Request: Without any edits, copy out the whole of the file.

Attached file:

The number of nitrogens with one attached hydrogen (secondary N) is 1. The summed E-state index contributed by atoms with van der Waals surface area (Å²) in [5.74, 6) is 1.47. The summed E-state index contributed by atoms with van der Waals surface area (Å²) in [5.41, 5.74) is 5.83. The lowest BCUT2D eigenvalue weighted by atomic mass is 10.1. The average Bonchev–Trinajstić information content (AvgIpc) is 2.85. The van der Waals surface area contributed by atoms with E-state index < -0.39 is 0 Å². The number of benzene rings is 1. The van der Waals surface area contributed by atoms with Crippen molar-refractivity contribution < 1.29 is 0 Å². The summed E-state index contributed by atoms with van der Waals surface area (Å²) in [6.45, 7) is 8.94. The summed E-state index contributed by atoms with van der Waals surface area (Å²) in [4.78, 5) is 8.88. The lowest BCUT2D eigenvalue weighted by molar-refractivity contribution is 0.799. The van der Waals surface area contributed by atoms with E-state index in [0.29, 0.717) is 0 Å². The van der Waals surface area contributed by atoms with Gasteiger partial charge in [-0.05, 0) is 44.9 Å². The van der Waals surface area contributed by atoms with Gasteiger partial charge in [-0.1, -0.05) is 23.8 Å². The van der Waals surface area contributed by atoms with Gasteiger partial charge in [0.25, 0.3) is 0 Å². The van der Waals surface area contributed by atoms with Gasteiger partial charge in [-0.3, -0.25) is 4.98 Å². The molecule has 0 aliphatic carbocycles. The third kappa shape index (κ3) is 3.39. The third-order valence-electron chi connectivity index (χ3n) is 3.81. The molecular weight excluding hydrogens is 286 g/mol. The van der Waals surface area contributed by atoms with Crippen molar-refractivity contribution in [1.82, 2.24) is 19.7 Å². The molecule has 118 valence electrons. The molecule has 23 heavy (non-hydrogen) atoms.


The number of nitrogens with one attached hydrogen (secondary N) is 1. The summed E-state index contributed by atoms with van der Waals surface area (Å²) in [5.74, 6) is 1.47. The summed E-state index contributed by atoms with van der Waals surface area (Å²) in [5.41, 5.74) is 5.83. The lowest BCUT2D eigenvalue weighted by atomic mass is 10.1. The average Bonchev–Trinajstić information content (AvgIpc) is 2.85. The van der Waals surface area contributed by atoms with E-state index < -0.39 is 0 Å². The number of benzene rings is 1. The van der Waals surface area contributed by atoms with Crippen molar-refractivity contribution < 1.29 is 0 Å². The summed E-state index contributed by atoms with van der Waals surface area (Å²) in [6.45, 7) is 8.94. The summed E-state index contributed by atoms with van der Waals surface area (Å²) in [4.78, 5) is 8.88. The lowest BCUT2D eigenvalue weighted by molar-refractivity contribution is 0.799. The van der Waals surface area contributed by atoms with E-state index in [0.29, 0.717) is 0 Å². The van der Waals surface area contributed by atoms with Gasteiger partial charge in [-0.05, 0) is 44.9 Å². The van der Waals surface area contributed by atoms with Gasteiger partial charge in [-0.1, -0.05) is 23.8 Å². The van der Waals surface area contributed by atoms with Gasteiger partial charge in [0.25, 0.3) is 0 Å². The van der Waals surface area contributed by atoms with Gasteiger partial charge in [-0.3, -0.25) is 4.98 Å². The molecule has 0 aliphatic carbocycles. The third kappa shape index (κ3) is 3.39. The third-order valence-electron chi connectivity index (χ3n) is 3.81. The molecular weight excluding hydrogens is 286 g/mol. The van der Waals surface area contributed by atoms with Crippen molar-refractivity contribution in [1.82, 2.24) is 19.7 Å². The molecule has 118 valence electrons. The molecule has 23 heavy (non-hydrogen) atoms.